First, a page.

What's not in dispute is this: On March 28, 2001, 37-year-old Jill Wells was fatally struck in the head by a bullet. What's very much in dispute is the original explanation by police: They said Wells' 6-year-old son, Tanner, accidentally shot his mom as they were target shooting in rural Colorado. As 9News explains in an investigation, the story was relayed to police by Wells' husband, Mike, who says his son had asked to use an adult rifle but struggled to control it; the child allegedly turned and the gun went off. The sheriff signed off after being at the scene less than two hours. No ballistic tests, no autopsy, only a cursory interview with Tanner (conducted in the presence of his dad, against protocol). Case closed. Wells' sister never bought the conclusion for a host of reasons, including a life-insurance policy beefed up just weeks before, money problems, and Jill's suspicions that her husband was cheating.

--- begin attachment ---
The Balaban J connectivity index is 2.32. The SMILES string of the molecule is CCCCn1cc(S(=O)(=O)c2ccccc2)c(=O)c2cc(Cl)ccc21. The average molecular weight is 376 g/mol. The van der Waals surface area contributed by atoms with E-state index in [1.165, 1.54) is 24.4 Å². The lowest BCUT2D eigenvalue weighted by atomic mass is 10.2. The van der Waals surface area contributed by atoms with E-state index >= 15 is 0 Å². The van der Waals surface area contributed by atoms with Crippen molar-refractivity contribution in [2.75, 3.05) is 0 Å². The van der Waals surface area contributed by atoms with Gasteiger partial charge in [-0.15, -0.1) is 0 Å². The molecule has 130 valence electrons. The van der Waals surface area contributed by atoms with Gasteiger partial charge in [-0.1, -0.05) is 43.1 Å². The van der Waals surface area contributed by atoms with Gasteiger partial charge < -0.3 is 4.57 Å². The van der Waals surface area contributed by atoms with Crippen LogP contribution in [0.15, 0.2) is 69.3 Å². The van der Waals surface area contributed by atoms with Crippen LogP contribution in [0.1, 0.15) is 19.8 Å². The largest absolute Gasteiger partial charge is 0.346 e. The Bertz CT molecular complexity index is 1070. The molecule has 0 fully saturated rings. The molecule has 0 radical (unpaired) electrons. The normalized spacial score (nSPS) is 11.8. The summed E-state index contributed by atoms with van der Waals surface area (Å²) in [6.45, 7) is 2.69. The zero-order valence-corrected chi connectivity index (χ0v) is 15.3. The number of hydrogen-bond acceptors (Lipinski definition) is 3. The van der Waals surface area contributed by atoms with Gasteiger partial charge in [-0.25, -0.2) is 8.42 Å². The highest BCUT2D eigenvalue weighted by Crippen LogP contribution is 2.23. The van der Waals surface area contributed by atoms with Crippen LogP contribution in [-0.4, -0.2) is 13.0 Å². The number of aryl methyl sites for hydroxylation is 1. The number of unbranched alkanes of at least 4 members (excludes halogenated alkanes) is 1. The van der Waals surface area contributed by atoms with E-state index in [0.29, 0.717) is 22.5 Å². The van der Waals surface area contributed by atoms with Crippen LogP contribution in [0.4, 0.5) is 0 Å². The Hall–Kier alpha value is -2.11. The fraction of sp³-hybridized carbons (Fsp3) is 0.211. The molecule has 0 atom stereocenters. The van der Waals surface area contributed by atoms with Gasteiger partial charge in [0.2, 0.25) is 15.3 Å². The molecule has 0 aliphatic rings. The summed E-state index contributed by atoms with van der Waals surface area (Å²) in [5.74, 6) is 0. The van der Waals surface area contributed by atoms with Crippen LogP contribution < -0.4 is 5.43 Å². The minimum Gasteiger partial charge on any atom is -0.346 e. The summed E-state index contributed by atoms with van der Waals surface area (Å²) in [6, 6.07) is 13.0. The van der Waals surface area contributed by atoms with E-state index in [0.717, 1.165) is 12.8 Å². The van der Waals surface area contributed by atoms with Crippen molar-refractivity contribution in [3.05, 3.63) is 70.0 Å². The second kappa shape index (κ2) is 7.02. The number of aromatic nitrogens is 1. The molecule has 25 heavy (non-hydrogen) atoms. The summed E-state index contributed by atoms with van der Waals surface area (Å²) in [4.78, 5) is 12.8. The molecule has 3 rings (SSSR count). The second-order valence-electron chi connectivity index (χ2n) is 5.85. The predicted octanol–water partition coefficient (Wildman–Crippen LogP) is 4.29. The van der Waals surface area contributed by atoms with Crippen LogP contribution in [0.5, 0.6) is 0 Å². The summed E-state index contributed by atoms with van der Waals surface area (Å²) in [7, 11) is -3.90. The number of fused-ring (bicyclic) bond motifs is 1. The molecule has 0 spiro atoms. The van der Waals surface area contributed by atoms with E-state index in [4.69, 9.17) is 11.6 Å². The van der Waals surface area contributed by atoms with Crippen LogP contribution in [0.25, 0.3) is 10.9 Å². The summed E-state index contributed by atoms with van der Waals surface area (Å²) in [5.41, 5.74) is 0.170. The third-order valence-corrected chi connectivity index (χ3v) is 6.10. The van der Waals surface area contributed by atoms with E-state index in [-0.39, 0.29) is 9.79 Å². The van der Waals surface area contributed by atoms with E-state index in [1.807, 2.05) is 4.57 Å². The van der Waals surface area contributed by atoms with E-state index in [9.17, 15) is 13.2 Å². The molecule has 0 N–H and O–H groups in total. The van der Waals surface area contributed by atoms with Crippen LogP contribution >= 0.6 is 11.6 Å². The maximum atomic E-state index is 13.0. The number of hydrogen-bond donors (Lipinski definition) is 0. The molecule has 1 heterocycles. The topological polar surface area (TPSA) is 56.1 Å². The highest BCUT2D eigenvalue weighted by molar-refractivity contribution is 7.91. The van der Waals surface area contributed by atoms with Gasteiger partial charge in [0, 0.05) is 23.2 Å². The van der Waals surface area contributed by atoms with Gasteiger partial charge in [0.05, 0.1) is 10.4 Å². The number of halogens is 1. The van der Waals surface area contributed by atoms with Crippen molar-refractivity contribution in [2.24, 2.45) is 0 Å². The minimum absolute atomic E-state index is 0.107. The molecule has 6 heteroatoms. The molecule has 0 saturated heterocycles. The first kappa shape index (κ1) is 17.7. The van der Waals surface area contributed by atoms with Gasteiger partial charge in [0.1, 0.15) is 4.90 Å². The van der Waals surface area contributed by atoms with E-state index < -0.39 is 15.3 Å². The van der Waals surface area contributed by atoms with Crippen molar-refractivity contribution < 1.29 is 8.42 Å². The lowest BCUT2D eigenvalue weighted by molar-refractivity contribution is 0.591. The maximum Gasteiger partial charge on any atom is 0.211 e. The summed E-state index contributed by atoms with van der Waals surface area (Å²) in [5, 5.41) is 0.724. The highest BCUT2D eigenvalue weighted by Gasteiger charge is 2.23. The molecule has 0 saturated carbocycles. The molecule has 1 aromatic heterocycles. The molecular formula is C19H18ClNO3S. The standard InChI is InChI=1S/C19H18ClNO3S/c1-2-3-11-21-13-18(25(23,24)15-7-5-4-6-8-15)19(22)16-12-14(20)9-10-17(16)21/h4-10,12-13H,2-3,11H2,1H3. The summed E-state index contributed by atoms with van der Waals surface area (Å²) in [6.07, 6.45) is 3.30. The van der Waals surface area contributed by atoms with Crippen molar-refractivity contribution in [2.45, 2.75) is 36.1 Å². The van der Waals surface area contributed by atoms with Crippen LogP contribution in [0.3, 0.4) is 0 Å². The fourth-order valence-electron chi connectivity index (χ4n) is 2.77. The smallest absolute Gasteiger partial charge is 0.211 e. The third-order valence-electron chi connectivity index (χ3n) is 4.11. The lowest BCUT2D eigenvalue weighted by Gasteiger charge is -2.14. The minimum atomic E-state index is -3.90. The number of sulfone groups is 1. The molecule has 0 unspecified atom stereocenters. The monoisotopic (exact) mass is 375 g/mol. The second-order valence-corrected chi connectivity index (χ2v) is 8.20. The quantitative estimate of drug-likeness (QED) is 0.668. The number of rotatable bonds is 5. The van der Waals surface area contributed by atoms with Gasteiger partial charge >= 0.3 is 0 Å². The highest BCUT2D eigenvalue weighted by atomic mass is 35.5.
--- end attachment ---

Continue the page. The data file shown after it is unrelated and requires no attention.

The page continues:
She got police to reopen the case in 2008, and they were stunned to see how shoddy the initial investigation was. Deputy Albert Leach dug into the case and says he looked forward to bringing in Mike to ask, "Why'd you shoot your wife?" Before he could do so, however, Mike died of what appears to be an accidental meth overdose. An exhumation of Jill's body was inconclusive, and the case officially remains open, though nearly everybody involved (including the original sheriff and coroner) now have their doubts about Mike's innocence. Everybody except Tanner. In a letter, he made clear that he believes he shot his mom that day. "When people find out about it I tell people that I don't remember so I don't have to re-live that event in my head," he writes. "But the truth is that in that moment my gun fired in my hands." Click for the full story. (Read more Longform stories.)